The more things change…

From my NETT blog:

When the iPad was released last year, there was a cacophony of ooohs and aaahs as geeks, early adopters and visionaries welcomed Apple’s shiny new thing. But if you listened carefully, you could also hear sighs and mumbles. That was from the people who were saying under their breath, “Oh s@!?# – another new technology to try and master – I give up!”

As a small business operator, it can be frustrating to try and stay on top of all of the technologies that may or may not be relevant to your business. It’s easy to question the justification for learning new things that may turn out to be a flash in the pan. Why get immersed in Facebook when it might turn out to be the next MySpace? So tablets are buzzing at the moment – didn’t the Palm Pilot have its day in the sun, to end up on a shelf gathering dust next to my Ipaq Pocket PC? Has Twitter peaked? Should I hitch my star to Foursquare, or Facebook Places – or neither? And I just signed up for a long contract with my iPhone 4 – don’t tell me that Android is the next big thing!

No one has a crystal ball that can tell you which technologies and platforms are going to be winners, or how things will evolve in the future.

Classic examples I use with my marketing students include the VHS vs. Beta wars of the 1980s, or the Blu-Ray vs. HD-DVD stoush this past decade. Many people – and retailers – who invested in Betamax players and tapes or HD-DVD collections were left with expensive but useless equipment when they lost the marketing battle with their technologically inferior rivals.

It’s an understandable human reaction to say “Enough!” and refuse to adopt a technology until they work out the bugs, or until the winning format becomes clear. When I was a kid, my older brother installed a state-of-the-art 8-track player in his first car. When that technology collapsed soon after, he was so annoyed that he refused to buy a cassette player in case that technology became superceded, too. It did eventually get replaced by CDs, but in the meantime he spent more than 10 years in the music wilderness.

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– Ray Welling


No trays, grey screens = save the whales

Irish Internet expert Gerry McGovern reckons our inefficient use of computers is contributing to global warming. The evidence ranges from oversupply of information (the classical lawyer trick by burying incriminating evidence under an avalanche of data) to Google using up too much energy in producing the white background to its search results.

I like McGovern’s style because he often takes non-computer examples from daily life and applies them to technology. In this posting, he talks about a study conducted in university cafeterias that showed that when you take away food trays, students waste less food. Another one of those “Well, d’uh!” studies that proves what you already knew instinctively. Anyway, McGovern goes on to argue that we should be more selective with what we publish on the Internet and corporate intranets, because the longer it takes people to find the information they need, the more energy is wasted. Great point! I’ll adhere to that principle by stopping my posting right her—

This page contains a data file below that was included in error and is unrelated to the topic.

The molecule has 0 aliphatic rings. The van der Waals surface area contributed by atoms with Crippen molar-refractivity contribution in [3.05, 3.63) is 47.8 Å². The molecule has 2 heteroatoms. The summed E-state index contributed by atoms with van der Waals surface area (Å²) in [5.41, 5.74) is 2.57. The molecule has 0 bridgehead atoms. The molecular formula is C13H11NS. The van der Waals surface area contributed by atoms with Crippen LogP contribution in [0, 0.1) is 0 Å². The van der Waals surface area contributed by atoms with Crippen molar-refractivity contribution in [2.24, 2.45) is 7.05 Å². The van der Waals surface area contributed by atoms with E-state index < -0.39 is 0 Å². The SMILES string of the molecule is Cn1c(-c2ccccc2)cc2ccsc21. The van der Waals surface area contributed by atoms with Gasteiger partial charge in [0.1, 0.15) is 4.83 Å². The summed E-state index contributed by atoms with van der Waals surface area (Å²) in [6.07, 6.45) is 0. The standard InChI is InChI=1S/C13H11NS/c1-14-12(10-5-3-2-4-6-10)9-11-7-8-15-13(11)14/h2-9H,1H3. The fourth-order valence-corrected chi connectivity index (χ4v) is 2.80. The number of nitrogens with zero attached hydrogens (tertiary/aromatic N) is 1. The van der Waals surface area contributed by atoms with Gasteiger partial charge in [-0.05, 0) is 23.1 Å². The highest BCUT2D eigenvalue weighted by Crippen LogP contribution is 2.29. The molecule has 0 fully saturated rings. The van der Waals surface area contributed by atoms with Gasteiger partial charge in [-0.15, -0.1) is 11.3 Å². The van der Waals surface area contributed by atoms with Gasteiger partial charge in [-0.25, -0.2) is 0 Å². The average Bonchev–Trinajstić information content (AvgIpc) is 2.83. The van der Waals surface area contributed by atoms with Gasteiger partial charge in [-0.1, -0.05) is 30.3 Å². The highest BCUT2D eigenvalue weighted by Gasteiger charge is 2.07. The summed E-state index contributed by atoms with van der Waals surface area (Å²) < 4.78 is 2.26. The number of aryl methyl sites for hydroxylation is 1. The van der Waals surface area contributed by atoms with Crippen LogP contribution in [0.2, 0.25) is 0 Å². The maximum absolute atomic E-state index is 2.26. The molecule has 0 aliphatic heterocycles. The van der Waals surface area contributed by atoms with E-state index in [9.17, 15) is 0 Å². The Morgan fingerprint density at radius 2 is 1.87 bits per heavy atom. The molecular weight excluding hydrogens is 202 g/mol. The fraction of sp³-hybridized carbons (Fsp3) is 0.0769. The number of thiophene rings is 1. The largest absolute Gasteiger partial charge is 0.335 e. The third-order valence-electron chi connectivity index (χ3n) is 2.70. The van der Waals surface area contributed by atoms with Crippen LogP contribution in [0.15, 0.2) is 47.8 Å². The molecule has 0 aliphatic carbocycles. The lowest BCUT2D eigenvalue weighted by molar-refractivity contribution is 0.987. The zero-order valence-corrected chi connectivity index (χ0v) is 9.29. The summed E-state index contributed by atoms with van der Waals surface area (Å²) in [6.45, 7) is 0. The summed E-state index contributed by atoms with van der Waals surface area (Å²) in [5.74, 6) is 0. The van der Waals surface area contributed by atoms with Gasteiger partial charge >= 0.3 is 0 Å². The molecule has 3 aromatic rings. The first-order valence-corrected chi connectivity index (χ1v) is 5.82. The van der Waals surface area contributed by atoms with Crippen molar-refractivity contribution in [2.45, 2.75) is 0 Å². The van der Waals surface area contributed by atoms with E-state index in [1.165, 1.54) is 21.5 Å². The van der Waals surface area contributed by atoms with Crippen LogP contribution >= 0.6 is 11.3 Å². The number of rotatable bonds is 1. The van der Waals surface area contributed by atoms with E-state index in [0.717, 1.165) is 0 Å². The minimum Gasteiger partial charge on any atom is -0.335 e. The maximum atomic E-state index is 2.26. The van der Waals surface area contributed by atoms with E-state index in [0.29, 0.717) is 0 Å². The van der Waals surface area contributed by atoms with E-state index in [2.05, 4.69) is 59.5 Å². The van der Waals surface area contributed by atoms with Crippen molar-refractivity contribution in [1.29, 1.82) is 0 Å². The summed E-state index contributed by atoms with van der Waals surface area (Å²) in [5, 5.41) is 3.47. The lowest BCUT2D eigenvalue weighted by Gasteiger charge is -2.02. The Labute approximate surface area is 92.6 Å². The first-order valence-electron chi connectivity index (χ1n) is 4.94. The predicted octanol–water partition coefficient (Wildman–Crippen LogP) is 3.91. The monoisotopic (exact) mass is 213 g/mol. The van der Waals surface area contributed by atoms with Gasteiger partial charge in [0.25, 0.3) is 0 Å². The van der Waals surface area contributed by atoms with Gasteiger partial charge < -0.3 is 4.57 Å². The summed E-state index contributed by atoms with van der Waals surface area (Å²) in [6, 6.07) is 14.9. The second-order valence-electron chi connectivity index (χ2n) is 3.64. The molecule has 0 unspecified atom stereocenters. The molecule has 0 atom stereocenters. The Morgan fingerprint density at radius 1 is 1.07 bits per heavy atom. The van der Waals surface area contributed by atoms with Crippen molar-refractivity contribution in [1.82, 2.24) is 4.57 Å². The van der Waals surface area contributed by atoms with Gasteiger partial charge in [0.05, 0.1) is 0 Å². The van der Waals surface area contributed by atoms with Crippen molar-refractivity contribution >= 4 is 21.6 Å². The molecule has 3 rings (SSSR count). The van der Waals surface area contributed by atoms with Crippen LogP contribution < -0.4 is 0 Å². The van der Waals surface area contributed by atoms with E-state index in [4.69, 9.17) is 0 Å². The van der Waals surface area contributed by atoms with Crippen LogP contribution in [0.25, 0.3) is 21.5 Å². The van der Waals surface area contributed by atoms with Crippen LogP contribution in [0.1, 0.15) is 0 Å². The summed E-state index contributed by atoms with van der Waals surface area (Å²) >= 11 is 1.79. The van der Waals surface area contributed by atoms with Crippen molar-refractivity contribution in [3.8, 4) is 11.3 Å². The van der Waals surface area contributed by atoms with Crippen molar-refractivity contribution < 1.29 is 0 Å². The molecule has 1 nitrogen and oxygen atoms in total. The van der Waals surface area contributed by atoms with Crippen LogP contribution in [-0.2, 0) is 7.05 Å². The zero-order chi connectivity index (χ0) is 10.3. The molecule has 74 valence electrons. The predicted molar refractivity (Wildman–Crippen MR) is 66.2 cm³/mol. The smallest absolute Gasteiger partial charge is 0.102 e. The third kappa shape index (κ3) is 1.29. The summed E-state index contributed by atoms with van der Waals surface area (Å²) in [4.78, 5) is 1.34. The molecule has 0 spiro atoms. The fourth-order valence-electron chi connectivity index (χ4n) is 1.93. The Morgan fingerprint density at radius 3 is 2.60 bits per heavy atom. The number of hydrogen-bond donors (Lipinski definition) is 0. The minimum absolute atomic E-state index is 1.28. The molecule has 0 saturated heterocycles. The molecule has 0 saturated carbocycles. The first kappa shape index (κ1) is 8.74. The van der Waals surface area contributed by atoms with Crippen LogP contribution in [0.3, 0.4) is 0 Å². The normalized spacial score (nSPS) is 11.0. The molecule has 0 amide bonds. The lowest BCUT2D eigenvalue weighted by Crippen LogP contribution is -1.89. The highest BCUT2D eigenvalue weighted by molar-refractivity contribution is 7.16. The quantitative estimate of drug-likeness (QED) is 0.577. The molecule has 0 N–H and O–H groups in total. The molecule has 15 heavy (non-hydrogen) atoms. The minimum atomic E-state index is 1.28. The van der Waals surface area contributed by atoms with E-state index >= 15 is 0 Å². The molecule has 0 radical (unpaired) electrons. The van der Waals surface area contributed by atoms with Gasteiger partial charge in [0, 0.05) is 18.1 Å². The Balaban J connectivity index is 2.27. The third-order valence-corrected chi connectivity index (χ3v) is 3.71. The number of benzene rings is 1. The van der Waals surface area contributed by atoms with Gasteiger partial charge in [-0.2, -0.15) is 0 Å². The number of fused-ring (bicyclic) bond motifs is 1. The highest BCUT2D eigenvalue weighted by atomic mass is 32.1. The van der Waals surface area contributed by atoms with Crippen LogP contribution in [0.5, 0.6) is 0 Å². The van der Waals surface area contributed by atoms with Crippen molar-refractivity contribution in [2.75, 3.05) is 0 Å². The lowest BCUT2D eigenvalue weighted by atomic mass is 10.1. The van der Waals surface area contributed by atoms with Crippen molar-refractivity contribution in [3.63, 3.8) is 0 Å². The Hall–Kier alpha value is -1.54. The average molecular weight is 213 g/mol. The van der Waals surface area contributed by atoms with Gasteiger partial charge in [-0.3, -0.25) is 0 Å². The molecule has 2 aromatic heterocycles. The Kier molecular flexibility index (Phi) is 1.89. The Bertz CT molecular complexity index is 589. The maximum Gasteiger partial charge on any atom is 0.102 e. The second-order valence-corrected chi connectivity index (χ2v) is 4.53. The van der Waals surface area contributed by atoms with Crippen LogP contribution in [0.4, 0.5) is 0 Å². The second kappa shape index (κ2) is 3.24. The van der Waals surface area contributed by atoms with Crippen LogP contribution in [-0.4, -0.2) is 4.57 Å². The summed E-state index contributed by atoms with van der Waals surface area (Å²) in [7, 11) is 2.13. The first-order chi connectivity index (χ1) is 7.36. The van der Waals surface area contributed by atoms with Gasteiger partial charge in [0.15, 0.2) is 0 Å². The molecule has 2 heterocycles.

Too much technology, not enough strategy

Jason Burby has written a terrific column in ClickZ about adoption of Web 2.0 by business. He writes, “In my opinion, companies focus too much on the individual technologies and not enough on the overall Web strategy of connecting a business, customers, and prospects. To build a successful enterprise Web 2.0, spend time to define what success means to you and how you want Web 2.0 technologies to change the ways you communicate with your customers, prospects, and partners.

“….make sure you aren’t just reviewing the coolest, newest technologies that everyone thinks every company must have. Instead, take the time to determine the strategy and forecast out the way these new offerings will impact your audiences’ behaviors, attitudes, perceptions, brand loyalty, etc. Think more strategic. Think about the impact, and not finding a use for a new technology.”

All ages and professions need to get with Web 2.0

This one is a couple of weeks old, but recently came to my attention. Richard Smith, ex-editor of the British Medical Journal, CEO of BMJ Publishing and now involved with open access journals, wrote a terrific blog on the BMJ about how doctors need to expose themselves to the world of Web 2.0/Health 2.0 and the possibilities it presents.

He writes, “Web 2.0 has the potential to improve global health greatly and to solve complex problems in health science. (However,) the barriers to these potential achievements are social and cultural, not technological.

“The machines we can fix. It’s the people – particularly old timers (that’s anybody over 40) – that are the problem.” Smith, who is 56, has some simple advice for his fellow old-timers. “The only way to really understand Web 2.0,” he says, “is to jump in and start using it.”

He recommends everyone sign up for Facebook and concludes, “The essence of Web 2.0 is that it’s bottom up and participative: it’s created by the many, not the few…. Doctors, I fear, are too fond of a top down world – because they are usually at the top. But that top down world is crumbling. Think of Nicolae Ceausescu’s statue being hauled down and smashed. That’s the old world of Web 1.0. Get with Web 2.0 in a serious way or become a yesterday’s person.”